Speaker 1 [00:08:40] One thing’s for sure the reality on the ground, and we learned this from Kalvin, is that Canada has a startling geographic concentration of feedlots. Over 70% of all feedlot production takes place in Alberta, most of it in southern Alberta.
Speaker 2 [00:08:54] And these are big operations. Calvin says, Telus the smallest customers in Canada hold about 500 animals at a time, while the largest can hold about 70,000 animals at once. A lot of cows in one place means a lot of methane, which makes the role of data and tech all the more important. Farmers and veterinarians need tools to get a lens onto what’s really going on with animal health and emissions.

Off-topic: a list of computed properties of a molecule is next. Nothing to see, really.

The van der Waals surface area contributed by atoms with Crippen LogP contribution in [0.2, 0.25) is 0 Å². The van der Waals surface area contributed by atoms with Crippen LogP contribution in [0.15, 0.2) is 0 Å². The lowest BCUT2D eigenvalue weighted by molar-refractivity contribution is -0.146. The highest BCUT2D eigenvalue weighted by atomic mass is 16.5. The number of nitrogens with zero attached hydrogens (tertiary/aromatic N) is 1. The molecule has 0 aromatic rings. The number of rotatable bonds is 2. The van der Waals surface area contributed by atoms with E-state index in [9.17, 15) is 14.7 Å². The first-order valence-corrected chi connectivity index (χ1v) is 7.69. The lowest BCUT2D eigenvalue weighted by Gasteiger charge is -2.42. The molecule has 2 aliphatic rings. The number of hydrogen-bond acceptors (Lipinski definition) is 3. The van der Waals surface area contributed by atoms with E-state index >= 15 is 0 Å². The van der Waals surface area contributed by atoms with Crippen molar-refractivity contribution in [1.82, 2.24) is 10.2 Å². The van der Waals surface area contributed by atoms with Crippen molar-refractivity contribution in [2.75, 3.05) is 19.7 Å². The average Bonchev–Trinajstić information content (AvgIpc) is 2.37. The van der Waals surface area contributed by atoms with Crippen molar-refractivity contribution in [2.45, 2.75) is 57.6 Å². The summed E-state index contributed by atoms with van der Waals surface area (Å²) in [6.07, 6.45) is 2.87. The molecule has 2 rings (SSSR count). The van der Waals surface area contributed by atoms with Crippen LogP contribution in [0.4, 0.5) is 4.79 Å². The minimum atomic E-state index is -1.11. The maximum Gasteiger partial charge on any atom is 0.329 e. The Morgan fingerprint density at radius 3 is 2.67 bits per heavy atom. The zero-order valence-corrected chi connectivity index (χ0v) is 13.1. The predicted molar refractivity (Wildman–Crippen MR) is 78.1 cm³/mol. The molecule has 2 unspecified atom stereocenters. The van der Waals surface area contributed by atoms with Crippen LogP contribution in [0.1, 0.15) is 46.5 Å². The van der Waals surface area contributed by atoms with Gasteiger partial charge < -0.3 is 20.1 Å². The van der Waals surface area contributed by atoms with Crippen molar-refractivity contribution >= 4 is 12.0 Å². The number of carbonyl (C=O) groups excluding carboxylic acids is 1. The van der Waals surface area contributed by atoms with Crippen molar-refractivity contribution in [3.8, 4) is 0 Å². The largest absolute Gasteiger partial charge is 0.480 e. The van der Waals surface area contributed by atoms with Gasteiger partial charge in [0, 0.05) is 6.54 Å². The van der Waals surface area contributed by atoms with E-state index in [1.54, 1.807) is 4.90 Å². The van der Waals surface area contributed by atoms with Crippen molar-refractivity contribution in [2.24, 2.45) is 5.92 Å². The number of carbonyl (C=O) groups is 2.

Speaker 1 [00:09:18] Today, digital tools allow Telus Agriculture to connect with feedlots across Canada, the US and Mexico. This helps their team of vets and scientists understand what’s really happening inside those operations to make them more efficient and more sustainable. But as Calvin tells it, if you go back 30 years, it was a very different story.
Speaker 3 [00:09:38] I remember the first computers that we put should side in feedlots in western Canada in 1985 because $13,000 per machine and they had 64 kilobytes of RAM. So if you had a big feedlot that had more than one handling facility, animals were in one computer or the other, but you certainly couldn’t get them to talk to one another. Any information or reports that we were going to generate at that time, we had to run it off that computer where the animals records were located. So it’s come a long way today. All the systems that we work with overnight sync with our office and update all the newest data to our servers in the cloud in our office. And as veterinarians or the animal scientists, nutritionists, we can access that data anywhere in the world to help producers, anywhere in the world make decisions and understand what’s happening in their operations.